Theremin was allowed to visit Europe and then America, where he performed with the New York Philharmonic in 1928. He got a U.S. patent the same year and sold the manufacturing rights to RCA.
Fellow émigré Clara Reisenberg worked with him and became the leading performer of the instrument. Theremin, though married, proposed to her several times but she married a lawyer named Robert Rockmore. Theremin divorced his wife, apparently at the insistence of the Soviets, then married African-American ballerina Lavinia Williams. In 1938 she told friends some Russians had taken him. Voluntarily or not, Theremin returned to the Soviet Union and returned to doing lab research.
He was allowed to travel to America in 1991 and was reunited with Clara Rockmore. Back in Moscow, he died at 97 in 1993. Clara Rockmore died at 87 in 1998.
The next and biggest developer of electronic music also gave his name to an instrument.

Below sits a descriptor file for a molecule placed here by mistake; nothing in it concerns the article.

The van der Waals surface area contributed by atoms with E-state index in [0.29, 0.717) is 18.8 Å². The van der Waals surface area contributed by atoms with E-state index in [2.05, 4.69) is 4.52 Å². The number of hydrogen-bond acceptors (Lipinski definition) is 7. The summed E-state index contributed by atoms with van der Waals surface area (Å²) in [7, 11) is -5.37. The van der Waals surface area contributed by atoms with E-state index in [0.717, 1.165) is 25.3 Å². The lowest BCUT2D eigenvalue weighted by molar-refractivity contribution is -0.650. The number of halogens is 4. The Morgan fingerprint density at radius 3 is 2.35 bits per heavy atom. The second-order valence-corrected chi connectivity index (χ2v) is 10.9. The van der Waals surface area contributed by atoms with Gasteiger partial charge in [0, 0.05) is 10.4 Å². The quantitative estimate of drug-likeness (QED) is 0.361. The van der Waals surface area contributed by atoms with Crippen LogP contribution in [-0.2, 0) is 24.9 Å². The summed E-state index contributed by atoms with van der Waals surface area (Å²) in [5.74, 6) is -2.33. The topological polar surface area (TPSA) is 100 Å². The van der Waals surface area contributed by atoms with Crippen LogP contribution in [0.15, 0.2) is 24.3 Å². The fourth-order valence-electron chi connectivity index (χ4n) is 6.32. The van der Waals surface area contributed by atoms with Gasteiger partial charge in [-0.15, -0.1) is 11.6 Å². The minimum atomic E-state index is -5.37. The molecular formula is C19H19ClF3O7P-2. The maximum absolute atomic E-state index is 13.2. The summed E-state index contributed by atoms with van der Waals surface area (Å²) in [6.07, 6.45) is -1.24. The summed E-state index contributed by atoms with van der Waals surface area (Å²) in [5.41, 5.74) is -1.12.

Robert Moog (1934-2005) was born in New York and earned degrees in physics and electrical engineering. In 1953, when he was 19, he founded a company to make theremin kits, but wound up developing his own machines for synthesizing sound.
A musical instrument company bought the company, keeping Moog on as an employee, but he became dissatisfied with the management and left, while continuing his work both on theremins and his own machines. The original firm went out of business.
Moog wasn’t the only person working on musical synthesizers but he was the first, in 1964, to demonstrate one that used a regular keyboard as a user interface.
Wendy Carlos was one of his first customers and he credited her feedback with helping him make synthesizers better.